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The Sovereign State and Its Competitors door…
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The Sovereign State and Its Competitors (editie 1996)

door Hendrik Spruyt

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The present international system, composed for the most part of sovereign, territorial states, is often viewed as the inevitable outcome of historical development. Hendrik Spruyt argues that there was nothing inevitable about the rise of the state system, however. Examining the competing institutions that arose during the decline of feudalism--among them urban leagues, independent communes, city states, and sovereign monarchies--Spruyt disposes of the familiar claim that the superior size and war-making ability of the sovereign nation-state made it the natural successor to the feudal system. The author argues that feudalism did not give way to any single successor institution in simple linear fashion. Instead, individuals created a variety of institutional forms, such as the sovereign, territorial state in France, the Hanseatic League, and the Italian city-states, in reaction to a dramatic change in the medieval economic environment. Only in a subsequent selective phase of institutional evolution did sovereign, territorial authority prove to have significant institutional advantages over its rivals. Sovereign authority proved to be more successful in organizing domestic society and structuring external affairs. Spruyt's interdisciplinary approach not only has important implications for change in the state system in our time, but also presents a novel analysis of the general dynamics of institutional change.… (meer)
Lid:NuffieldLibrary
Titel:The Sovereign State and Its Competitors
Auteurs:Hendrik Spruyt
Info:Princeton University Press (1996), Paperback, 302 pages
Verzamelingen:Jouw bibliotheek
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Trefwoorden:2012 10 Accessions

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The Sovereign State and Its Competitors: An Analysis of Systems Change door Hendrik Spruyt

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This is clearly one of the most interesting history books I've read in recent years. The author studies three European forms of political organization, approximately from the 13th to the 17th century: the sovereign state, the independent city-state and the trade league. France, northern Italy and the Hansa are the corresponding examples which he discusses in some detail. One of his main arguments is that success in war was not a primary determinant in the competition between different political forms. Instead he emphasizes political compromises between different social classes, as well as many economic and institutional factors. The argument is very convincing, but it cannot be adequately summarized in a short review like this.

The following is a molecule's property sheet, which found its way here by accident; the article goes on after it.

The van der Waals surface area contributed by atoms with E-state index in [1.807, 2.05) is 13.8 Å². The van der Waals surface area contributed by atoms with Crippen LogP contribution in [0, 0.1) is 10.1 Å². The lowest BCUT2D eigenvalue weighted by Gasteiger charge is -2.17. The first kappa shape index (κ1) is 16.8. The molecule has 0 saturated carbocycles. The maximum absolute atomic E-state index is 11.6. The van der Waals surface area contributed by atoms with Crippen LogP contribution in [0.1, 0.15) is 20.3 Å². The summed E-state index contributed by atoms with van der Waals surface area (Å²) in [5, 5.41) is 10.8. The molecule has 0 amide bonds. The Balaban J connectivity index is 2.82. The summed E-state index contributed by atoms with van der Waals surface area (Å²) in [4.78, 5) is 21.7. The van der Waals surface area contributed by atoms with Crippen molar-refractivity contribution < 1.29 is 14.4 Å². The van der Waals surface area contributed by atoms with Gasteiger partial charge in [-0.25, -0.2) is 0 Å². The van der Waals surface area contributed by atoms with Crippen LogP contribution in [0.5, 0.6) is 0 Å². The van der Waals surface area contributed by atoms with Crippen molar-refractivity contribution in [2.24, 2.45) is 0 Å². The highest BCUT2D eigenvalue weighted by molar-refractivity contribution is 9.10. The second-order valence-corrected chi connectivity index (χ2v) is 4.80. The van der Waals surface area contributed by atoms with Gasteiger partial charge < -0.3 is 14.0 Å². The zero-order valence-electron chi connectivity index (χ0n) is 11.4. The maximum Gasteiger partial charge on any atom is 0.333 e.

It's interesting to read a historical analysis where three forms of political organization are treated on an equal footing. The eventual outcome, the institutional victory of the sovereign state, is not taken for granted. The author explains with admirable clarity why the two city-state alternatives eventually vanished, but also why it was not a foregone conclusion at the time. In conclusion this is a very good book for readers interested in the history of political institutions and different forms of government.
1 stem thcson | Oct 22, 2013 |
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The present international system, composed for the most part of sovereign, territorial states, is often viewed as the inevitable outcome of historical development. Hendrik Spruyt argues that there was nothing inevitable about the rise of the state system, however. Examining the competing institutions that arose during the decline of feudalism--among them urban leagues, independent communes, city states, and sovereign monarchies--Spruyt disposes of the familiar claim that the superior size and war-making ability of the sovereign nation-state made it the natural successor to the feudal system. The author argues that feudalism did not give way to any single successor institution in simple linear fashion. Instead, individuals created a variety of institutional forms, such as the sovereign, territorial state in France, the Hanseatic League, and the Italian city-states, in reaction to a dramatic change in the medieval economic environment. Only in a subsequent selective phase of institutional evolution did sovereign, territorial authority prove to have significant institutional advantages over its rivals. Sovereign authority proved to be more successful in organizing domestic society and structuring external affairs. Spruyt's interdisciplinary approach not only has important implications for change in the state system in our time, but also presents a novel analysis of the general dynamics of institutional change.

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